The world's largest radio telescope, the Square Kilometre Array (SKA) project faces an uncertain future after running into a hundred million dollar funding shortfall, as construction cost estimates skyrocket.
Australia and South Africa were shortlisted for the SKA in 2006 and won the bidding to build it in 2012, but the ambitious project has been hit by construction delays pushing out the completion to 2028, along with budget overruns and member countries abandoning ship.
The cost estimate overruns were made public in July this year.
In a set of notes from the chair of the SKA board, the project's programme director Joseph McMullin presented estimates for the SKA-1 Design Baseline [pdf] radio astronomy systems to be deployed in Australia and South Africa.
These were originally capped at €691 million (A$1,123 million) but are now set to cost €914 million ($1,485 million).
Speaking to industry publication Physics World, the chair of SKA's science and engineering advisory committee Andrea Ferrara said scientists are trying to persuade existing project. member states to provide more than €100 million in additional funding within the next year.
Ferrara said the current cost estimate for the project is €940 million, up from the July figures.
Additional money is now desperately needed.
Should the funding to the tune of €800 million not become available, Ferrara said it would mean building an instrument that won't deliver what it was supposed to do, raising the question if it's worth building the SKA at all.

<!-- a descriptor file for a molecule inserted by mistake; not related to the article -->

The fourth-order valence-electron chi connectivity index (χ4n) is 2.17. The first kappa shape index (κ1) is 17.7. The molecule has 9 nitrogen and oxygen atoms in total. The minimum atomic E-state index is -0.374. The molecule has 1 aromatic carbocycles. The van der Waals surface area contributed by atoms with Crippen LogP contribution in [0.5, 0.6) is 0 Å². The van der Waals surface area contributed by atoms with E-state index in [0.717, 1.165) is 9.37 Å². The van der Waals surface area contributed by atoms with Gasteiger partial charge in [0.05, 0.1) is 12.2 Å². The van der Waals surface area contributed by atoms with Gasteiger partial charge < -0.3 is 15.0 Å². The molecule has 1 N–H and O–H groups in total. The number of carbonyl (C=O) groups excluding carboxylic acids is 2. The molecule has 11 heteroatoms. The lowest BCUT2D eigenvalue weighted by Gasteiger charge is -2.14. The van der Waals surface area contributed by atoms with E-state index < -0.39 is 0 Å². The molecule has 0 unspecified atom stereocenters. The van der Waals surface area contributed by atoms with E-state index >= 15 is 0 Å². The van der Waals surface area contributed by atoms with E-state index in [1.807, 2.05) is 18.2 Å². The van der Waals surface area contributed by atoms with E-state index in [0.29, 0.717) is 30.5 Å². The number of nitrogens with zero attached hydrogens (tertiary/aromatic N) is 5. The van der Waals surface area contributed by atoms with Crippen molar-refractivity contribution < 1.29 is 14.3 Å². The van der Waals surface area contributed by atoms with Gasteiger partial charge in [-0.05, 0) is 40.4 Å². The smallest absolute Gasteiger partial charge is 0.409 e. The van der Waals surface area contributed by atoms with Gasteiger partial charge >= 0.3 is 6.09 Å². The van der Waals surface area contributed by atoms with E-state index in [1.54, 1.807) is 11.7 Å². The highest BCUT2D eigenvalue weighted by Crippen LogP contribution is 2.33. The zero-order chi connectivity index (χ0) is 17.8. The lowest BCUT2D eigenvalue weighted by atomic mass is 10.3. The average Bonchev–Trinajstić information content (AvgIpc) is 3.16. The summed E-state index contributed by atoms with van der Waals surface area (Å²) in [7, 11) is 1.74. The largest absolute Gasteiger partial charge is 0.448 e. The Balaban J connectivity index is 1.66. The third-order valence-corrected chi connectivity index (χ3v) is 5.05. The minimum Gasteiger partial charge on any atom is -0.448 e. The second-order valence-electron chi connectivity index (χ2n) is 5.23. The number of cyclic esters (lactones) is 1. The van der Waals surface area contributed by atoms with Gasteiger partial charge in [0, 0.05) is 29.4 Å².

This despite slimming down the original SKA design substantially first in 2013 and then again in 2017.
"This is a distressing development, but it is just the latest in a long series of budget blowouts and delays the SKA has suffered," University of Auckland astrophysicist Dr Richard Easther told iTnews.
"However, this is the first time a senior SKA scientist has publicly admitted that the project faces existential risk," Easther said.
"Many big projects have suffered major delays, but despite the SKA's poor history, there has been no outwardly visible accountability for senior management and leadership," Easther added.
Easther said that a major radio facility in the Southern Hemisphere will be a fantastic opportunity for astronomy and astrophysics, and very much hopes something like the SKA will be built.
Ferrara said that even if the additional funding materialised, cuts would have to be made.
This includes slashing the compute power planned for the SKA and low-frequency antennae.
SKA is planning on constructing a Science Data Processor (SDP), a supercomputer scale facility to handle the large amount of information produced by the envisaged 250,000 radio telescopes in Western Australia.
The SDP computing platform would comprise hardware, an operating system, and SKA and third-party developed software.
SDP has sixteen full partners, including the Commonwealth Scientific and Industrial Organisation (CSIRO), the Pawsey Supercomputing Centre, and Canadian, Chinese, European and South African institutions.
New Zealand is also an SDP member through Victoria University in Wellington, and the NZ Alliance, led by Auckland University of Technology.
SDP was vaunted as bringing spillover effects to the IT industry on both sides of the Tasman, but the planning and construction delays meant the envisaged 50 peta floating point operations per second computing facility would only be delivered around 2030, lessening its role as a driver for industry progress.
In July this year, the New Zealand government decided to pull out of the SKA after saying it did not make sense to join the construction phase unless scientists in the country could sufficiently utilise a shared in the completed telescope.